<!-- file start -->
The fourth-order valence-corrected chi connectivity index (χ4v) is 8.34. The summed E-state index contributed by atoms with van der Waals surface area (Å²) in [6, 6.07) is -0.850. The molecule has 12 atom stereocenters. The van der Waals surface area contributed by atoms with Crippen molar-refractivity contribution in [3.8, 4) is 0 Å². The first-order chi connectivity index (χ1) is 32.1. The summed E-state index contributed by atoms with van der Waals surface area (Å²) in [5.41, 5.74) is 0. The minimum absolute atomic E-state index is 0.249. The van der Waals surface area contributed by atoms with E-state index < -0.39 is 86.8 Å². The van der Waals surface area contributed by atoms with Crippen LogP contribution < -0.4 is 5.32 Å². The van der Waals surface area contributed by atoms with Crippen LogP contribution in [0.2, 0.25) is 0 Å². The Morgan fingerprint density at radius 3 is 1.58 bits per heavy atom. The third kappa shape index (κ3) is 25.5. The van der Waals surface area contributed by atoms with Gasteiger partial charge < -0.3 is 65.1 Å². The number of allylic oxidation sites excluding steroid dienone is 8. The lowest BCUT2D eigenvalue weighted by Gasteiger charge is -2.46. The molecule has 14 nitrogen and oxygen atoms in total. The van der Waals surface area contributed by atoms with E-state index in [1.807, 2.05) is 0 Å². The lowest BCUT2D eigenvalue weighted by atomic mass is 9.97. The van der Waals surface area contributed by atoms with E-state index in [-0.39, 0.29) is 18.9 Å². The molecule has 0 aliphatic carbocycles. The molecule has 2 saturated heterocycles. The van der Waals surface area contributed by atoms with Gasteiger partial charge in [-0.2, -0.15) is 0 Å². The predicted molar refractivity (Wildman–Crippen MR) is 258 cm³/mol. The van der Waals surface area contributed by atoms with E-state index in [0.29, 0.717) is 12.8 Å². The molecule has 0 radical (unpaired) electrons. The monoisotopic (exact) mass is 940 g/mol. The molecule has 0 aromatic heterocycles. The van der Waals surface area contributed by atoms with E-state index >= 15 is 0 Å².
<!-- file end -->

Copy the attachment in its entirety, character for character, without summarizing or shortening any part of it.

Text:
The fourth-order valence-corrected chi connectivity index (χ4v) is 8.34. The summed E-state index contributed by atoms with van der Waals surface area (Å²) in [6, 6.07) is -0.850. The molecule has 12 atom stereocenters. The van der Waals surface area contributed by atoms with Crippen molar-refractivity contribution in [3.8, 4) is 0 Å². The first-order chi connectivity index (χ1) is 32.1. The summed E-state index contributed by atoms with van der Waals surface area (Å²) in [5.41, 5.74) is 0. The minimum absolute atomic E-state index is 0.249. The van der Waals surface area contributed by atoms with E-state index < -0.39 is 86.8 Å². The van der Waals surface area contributed by atoms with Crippen LogP contribution < -0.4 is 5.32 Å². The van der Waals surface area contributed by atoms with Crippen LogP contribution in [0.2, 0.25) is 0 Å². The Morgan fingerprint density at radius 3 is 1.58 bits per heavy atom. The third kappa shape index (κ3) is 25.5. The van der Waals surface area contributed by atoms with Gasteiger partial charge < -0.3 is 65.1 Å². The number of allylic oxidation sites excluding steroid dienone is 8. The lowest BCUT2D eigenvalue weighted by Gasteiger charge is -2.46. The molecule has 14 nitrogen and oxygen atoms in total. The van der Waals surface area contributed by atoms with E-state index in [1.807, 2.05) is 0 Å². The lowest BCUT2D eigenvalue weighted by atomic mass is 9.97. The van der Waals surface area contributed by atoms with E-state index in [-0.39, 0.29) is 18.9 Å². The molecule has 0 aliphatic carbocycles. The molecule has 2 saturated heterocycles. The van der Waals surface area contributed by atoms with Gasteiger partial charge in [-0.2, -0.15) is 0 Å². The predicted molar refractivity (Wildman–Crippen MR) is 258 cm³/mol. The van der Waals surface area contributed by atoms with E-state index in [0.29, 0.717) is 12.8 Å². The molecule has 0 radical (unpaired) electrons. The monoisotopic (exact) mass is 940 g/mol. The molecule has 0 aromatic heterocycles. The van der Waals surface area contributed by atoms with E-state index >= 15 is 0 Å².